Vanessa Gillingham and Charlotte Pilcher spent over a decade surrounded by beautiful shoes. They were fashion editors for British Vogue and British Glamour for ten years and as such, developed a love for beautifully-designed footwear. But despite being privy to the best of the best, the two friends and colleagues were never able to find the perfect pair of boots. Many that they’d shopped for were too trendy or too expensive, or they didn’t fit quite right or weren’t versatile enough.
After years of hunting for their dream boots, Gillingham and Pilcher decided to start crafting their own. Last year, their London-based label of Italian-made boots called Sweethearts of The Rodeo was born and last week, they became available in the U.S. The brand is direct-to-consumer and Gillingham and Pilcher offer an edited range of designs, including a black leather ankle boot with a studded cross strap and a Mod-esque style with a sleek, subtle buckle. All of the designs are handcrafted in a small, family-run factory in Northern Italy, made with materials like calfskin and lambskin leather.
When Gillingham and Pilcher were cultivating the aesthetic for their new label, they spent a lot of time looking at old photos of Keith Richards and Gram Parsons in their signature, effortless rock star attire from the late 1960s and early 1970s. In fact, the name Sweethearts of The Rodeo comes from the 1968 album of almost the same name, Sweetheart of The Rodeo, which country-rock legend Parsons recorded with the Byrds. “We love those great, chilled-out pictures of them (Richards and Parsons) creating music and Keith wearing a pair of fabulous snakeskin zipped ankle boots,” Pilcher says. Their designs are in fact inspired by men’s boots and the idea of seasonless, timeless footwear, almost, as Gillingham notes, “like borrowing your boyfriend’s boots.” She adds, “we wanted to achieve the feel of how men buy their shoes with a more considered long view. The main inspiration being exquisite, hand-crafted, luxurious boots for the connoisseur, with a sprinkling of rock-and-roll.”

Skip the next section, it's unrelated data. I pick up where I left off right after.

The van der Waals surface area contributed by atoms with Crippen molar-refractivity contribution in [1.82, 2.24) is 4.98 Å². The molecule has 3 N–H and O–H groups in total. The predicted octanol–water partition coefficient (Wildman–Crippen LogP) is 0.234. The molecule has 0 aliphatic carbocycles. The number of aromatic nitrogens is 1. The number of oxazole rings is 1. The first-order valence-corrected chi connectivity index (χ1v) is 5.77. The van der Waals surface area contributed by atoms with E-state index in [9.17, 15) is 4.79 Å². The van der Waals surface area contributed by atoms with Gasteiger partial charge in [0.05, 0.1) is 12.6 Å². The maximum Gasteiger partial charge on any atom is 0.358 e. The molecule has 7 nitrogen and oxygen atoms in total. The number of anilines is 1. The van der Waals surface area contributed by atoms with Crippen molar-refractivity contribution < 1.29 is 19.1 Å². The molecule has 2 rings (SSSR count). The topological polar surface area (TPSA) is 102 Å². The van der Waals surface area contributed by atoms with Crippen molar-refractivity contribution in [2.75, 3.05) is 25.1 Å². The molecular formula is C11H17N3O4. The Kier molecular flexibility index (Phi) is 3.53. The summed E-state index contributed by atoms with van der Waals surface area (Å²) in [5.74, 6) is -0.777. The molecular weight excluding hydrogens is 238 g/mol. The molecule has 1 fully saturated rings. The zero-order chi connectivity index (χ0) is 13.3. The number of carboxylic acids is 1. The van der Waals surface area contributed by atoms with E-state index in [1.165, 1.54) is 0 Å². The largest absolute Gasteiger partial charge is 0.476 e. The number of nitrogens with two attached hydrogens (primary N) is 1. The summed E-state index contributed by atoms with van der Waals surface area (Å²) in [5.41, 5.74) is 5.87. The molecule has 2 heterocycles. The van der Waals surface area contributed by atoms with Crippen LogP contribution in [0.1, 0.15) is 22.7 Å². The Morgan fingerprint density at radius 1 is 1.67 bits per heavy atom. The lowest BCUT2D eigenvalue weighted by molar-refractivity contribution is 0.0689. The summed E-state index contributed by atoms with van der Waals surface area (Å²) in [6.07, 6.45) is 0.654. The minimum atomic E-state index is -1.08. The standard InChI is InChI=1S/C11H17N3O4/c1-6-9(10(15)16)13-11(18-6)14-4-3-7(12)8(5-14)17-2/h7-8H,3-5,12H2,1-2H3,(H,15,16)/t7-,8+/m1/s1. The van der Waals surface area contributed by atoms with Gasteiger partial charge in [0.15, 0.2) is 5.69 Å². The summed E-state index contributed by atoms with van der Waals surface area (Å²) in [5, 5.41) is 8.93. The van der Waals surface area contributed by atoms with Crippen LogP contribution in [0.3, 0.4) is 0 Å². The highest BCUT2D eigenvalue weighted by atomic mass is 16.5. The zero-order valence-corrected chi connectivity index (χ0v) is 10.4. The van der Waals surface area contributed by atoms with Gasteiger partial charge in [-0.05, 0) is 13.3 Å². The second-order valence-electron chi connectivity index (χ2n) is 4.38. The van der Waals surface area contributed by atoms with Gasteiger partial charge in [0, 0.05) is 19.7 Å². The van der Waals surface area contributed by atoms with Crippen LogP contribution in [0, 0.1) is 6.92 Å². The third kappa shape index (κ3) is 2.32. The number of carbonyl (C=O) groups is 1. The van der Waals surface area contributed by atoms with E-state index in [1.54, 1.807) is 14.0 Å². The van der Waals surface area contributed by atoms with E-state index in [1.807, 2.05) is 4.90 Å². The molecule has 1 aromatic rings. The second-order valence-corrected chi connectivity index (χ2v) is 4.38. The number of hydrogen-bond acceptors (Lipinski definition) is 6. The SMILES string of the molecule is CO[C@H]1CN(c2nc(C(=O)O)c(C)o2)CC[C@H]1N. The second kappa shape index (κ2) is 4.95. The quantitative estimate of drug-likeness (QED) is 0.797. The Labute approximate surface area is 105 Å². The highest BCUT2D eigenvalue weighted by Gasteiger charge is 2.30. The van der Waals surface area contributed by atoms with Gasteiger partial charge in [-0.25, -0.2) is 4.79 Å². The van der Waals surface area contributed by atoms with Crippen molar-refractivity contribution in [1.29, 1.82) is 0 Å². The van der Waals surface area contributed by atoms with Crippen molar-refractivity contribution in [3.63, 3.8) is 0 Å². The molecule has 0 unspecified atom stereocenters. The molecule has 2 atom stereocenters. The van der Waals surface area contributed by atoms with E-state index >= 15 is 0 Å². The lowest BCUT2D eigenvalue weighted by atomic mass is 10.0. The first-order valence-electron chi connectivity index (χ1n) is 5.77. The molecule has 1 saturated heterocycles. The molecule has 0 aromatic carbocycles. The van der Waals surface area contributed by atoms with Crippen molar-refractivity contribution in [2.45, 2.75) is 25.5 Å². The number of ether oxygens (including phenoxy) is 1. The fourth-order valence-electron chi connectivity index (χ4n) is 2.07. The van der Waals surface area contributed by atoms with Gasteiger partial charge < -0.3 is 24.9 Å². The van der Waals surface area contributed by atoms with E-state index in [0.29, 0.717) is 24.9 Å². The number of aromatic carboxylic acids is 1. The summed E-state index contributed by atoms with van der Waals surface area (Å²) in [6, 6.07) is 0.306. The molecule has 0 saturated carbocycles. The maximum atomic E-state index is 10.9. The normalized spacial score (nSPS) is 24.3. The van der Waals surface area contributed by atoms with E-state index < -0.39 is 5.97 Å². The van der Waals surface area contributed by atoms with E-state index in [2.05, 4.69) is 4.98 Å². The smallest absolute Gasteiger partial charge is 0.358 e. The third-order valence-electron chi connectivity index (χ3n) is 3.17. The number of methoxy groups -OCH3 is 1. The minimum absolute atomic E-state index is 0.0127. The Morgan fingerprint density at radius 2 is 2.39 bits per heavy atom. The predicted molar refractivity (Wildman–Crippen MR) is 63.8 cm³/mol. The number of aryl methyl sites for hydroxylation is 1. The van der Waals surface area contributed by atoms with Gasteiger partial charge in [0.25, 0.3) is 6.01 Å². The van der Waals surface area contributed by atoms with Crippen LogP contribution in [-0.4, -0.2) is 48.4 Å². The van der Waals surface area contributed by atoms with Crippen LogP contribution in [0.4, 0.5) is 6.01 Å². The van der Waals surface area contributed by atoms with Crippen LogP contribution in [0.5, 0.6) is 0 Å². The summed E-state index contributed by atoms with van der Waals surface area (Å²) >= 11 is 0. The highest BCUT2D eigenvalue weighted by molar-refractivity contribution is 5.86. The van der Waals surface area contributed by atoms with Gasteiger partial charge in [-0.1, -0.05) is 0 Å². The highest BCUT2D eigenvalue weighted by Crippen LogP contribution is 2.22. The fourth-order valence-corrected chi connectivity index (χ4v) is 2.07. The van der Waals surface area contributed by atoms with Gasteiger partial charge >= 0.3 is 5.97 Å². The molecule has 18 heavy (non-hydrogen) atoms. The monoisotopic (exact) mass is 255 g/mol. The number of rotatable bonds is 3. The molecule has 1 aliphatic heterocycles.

Gillingham and Pilcher also felt that it was important to blend, as Gillingham says, “the luxury of Italian shoe manufacturing with London cool.” They “obsessed” over the small details during the design process as well, focusing on creating insoles that make the boots feel like walking around in comfortable slippers, as well as the exact size of the studs and the stitching of the cuff inside the boots so that you don’t see the lining. Outside of crafting a chic visual story around the seasonless, timeless designs, they aim to appeal to a customer who feels that shopping for fall and winter boots is an overwhelming experience and more often than not, a disappointing one.